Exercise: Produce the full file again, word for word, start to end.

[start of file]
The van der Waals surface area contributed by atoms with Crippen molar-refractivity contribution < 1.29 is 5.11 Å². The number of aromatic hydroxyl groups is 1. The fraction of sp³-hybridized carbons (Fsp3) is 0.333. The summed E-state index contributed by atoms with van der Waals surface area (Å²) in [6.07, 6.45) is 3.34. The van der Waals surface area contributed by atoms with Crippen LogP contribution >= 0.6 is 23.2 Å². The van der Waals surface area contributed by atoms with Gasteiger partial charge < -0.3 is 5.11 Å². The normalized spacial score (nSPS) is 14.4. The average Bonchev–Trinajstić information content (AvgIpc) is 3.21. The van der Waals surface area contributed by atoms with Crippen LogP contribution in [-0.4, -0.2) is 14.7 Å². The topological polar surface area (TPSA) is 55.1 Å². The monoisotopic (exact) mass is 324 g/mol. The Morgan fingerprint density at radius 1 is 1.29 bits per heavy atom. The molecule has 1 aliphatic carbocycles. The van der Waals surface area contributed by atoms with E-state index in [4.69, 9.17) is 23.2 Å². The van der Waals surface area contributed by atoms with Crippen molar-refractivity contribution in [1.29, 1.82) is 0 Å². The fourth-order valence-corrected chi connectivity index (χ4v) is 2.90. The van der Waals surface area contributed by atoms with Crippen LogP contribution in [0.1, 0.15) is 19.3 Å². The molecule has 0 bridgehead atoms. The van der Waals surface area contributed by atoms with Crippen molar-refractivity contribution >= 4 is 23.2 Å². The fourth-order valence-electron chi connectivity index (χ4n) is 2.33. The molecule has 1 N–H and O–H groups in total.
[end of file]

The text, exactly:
The van der Waals surface area contributed by atoms with Crippen molar-refractivity contribution < 1.29 is 5.11 Å². The number of aromatic hydroxyl groups is 1. The fraction of sp³-hybridized carbons (Fsp3) is 0.333. The summed E-state index contributed by atoms with van der Waals surface area (Å²) in [6.07, 6.45) is 3.34. The van der Waals surface area contributed by atoms with Crippen LogP contribution >= 0.6 is 23.2 Å². The van der Waals surface area contributed by atoms with Gasteiger partial charge < -0.3 is 5.11 Å². The normalized spacial score (nSPS) is 14.4. The average Bonchev–Trinajstić information content (AvgIpc) is 3.21. The van der Waals surface area contributed by atoms with Crippen LogP contribution in [-0.4, -0.2) is 14.7 Å². The topological polar surface area (TPSA) is 55.1 Å². The monoisotopic (exact) mass is 324 g/mol. The Morgan fingerprint density at radius 1 is 1.29 bits per heavy atom. The molecule has 1 aliphatic carbocycles. The van der Waals surface area contributed by atoms with E-state index in [4.69, 9.17) is 23.2 Å². The van der Waals surface area contributed by atoms with Crippen molar-refractivity contribution in [1.29, 1.82) is 0 Å². The fourth-order valence-corrected chi connectivity index (χ4v) is 2.90. The van der Waals surface area contributed by atoms with Crippen LogP contribution in [0.1, 0.15) is 19.3 Å². The molecule has 0 bridgehead atoms. The van der Waals surface area contributed by atoms with Crippen molar-refractivity contribution >= 4 is 23.2 Å². The fourth-order valence-electron chi connectivity index (χ4n) is 2.33. The molecule has 1 N–H and O–H groups in total.